PORTLAND, Ore. (KGW) — Workers at Fred Meyer stores throughout Oregon and the Portland metro area could begin a weeklong strike as early as 6 a.m. Friday, and the company appears to be preparing for that possibility by hiring temporary workers to replace the ones who go out on strike.
Signs posted near the entrances of multiple Portland-area Fred Meyer locations this week advertised temporary associate positions with a notice that applicants must be “willing to cross a picket line.” Similar language has appeared in recent online advertising from the company.
Fred Meyer and Quality Food Centers (QFC) parent company Kroger has been in contract negotiations since July with the United Food and Commercial Workers Union Local 555 chapter, which represents Oregon and Southwest Washington workers at the two grocery store chains.
The union has made multiple unfair labor practice complaints against the company, the most significant of which alleges that the company has hampered the bargaining process by refusing to provide information about wage disparities, according to UFCW Local 555 Communications Coordinator Miles Eshaia.
The union’s membership voted on Dec. 11 to authorize a potential strike. Union leaders notified the company of the strike plan a few days later, ahead of a trio of planned bargaining sessions this week, the last of which was scheduled for Thursday.
“Unless the unfair labor practices are dealt with and we have reached a deal by tomorrow morning at 6 a.m., we’ll be going out on strike,” Eshaia told KGW on Thursday.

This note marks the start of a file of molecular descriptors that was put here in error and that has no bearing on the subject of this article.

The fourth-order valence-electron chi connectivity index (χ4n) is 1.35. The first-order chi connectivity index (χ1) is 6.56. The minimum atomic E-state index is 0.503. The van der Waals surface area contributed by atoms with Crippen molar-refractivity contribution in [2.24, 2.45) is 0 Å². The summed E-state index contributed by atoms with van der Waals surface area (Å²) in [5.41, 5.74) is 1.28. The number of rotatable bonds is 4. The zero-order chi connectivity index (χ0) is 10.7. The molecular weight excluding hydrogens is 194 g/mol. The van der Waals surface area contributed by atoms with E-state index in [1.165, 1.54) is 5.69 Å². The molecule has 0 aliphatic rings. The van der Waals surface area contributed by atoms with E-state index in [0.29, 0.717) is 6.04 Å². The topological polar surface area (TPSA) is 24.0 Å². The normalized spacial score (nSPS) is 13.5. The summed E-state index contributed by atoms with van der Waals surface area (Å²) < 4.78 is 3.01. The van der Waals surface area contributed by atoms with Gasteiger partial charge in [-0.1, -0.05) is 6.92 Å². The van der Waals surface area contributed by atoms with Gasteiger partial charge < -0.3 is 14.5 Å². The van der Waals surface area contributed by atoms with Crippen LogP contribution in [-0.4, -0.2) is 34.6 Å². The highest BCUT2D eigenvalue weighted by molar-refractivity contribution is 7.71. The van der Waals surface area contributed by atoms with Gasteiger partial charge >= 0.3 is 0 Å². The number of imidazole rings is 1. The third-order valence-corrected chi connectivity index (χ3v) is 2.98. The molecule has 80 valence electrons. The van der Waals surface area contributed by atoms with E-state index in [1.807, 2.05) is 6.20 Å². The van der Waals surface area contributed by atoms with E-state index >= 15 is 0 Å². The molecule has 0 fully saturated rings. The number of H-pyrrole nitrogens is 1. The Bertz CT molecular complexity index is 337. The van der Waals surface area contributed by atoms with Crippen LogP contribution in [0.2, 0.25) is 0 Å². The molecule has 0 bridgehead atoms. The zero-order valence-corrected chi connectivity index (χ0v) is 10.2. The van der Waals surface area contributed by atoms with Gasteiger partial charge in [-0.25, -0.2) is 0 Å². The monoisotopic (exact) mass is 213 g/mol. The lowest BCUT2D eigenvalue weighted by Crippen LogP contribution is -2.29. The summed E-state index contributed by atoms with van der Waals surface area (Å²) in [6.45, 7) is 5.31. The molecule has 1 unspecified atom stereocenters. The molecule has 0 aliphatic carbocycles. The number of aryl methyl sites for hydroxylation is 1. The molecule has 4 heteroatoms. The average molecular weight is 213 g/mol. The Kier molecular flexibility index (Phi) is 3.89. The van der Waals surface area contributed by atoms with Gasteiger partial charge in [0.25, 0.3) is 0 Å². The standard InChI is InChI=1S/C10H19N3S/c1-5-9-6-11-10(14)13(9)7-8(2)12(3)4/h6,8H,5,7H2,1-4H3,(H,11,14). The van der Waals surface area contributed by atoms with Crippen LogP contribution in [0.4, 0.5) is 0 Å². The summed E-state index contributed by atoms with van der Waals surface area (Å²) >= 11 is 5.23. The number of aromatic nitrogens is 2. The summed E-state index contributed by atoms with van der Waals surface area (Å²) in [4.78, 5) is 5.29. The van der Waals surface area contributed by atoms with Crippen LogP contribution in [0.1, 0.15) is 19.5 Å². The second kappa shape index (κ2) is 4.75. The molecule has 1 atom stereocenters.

In a press release on Wednesday, the union accused Fred Meyer and QFC of violating Oregon labor law by failing to notify potential applicants about the possible strike and the fact that they would be hired as replacement workers.
An additional sign taped to one of the temporary associate position advertisements at the Stadium Fred Meyer store in Portland on Thursday did include details about the planned strike and stated that in accordance with Oregon labor law, potential applicants “are hereby notified that any offer of employment may be temporary based on the duration of the strike.”
When asked for comment on Thursday, Fred Meyer sent KGW a statement that said, “We do not know what the union will decide to do. We take our responsibility to maintain access to food and essential items for the communities that we serve very seriously. Our goal is to achieve a fair and balanced outcome for our associates, and we will continue to negotiate for as long as it takes to do so. We will do everything we can within the scope of the law to ensure that we are able to continue to provide access to food and essential items.”
The strike is being called due to the unfair labor practice charges, Eshaia said, but the union is also broadly pushing for workers to receive better pay, particularly given the difficulties involved in retail work during the COVID-19 pandemic for the past two years. Grocery workers were touted as essential, he said, but they weren’t treated as such.
“They were given ‘hero pay’ for a while, and then … when it became apparent that the pandemic was going to be going on much longer, that hero pay kind of evaporated,” he said. “And these companies are making record profits throughout this entire pandemic. And quite honestly, our workers are essential and they deserve more, and that’s what we’re fighting for.”
KGW’s Maggie Vespa contributed to this story.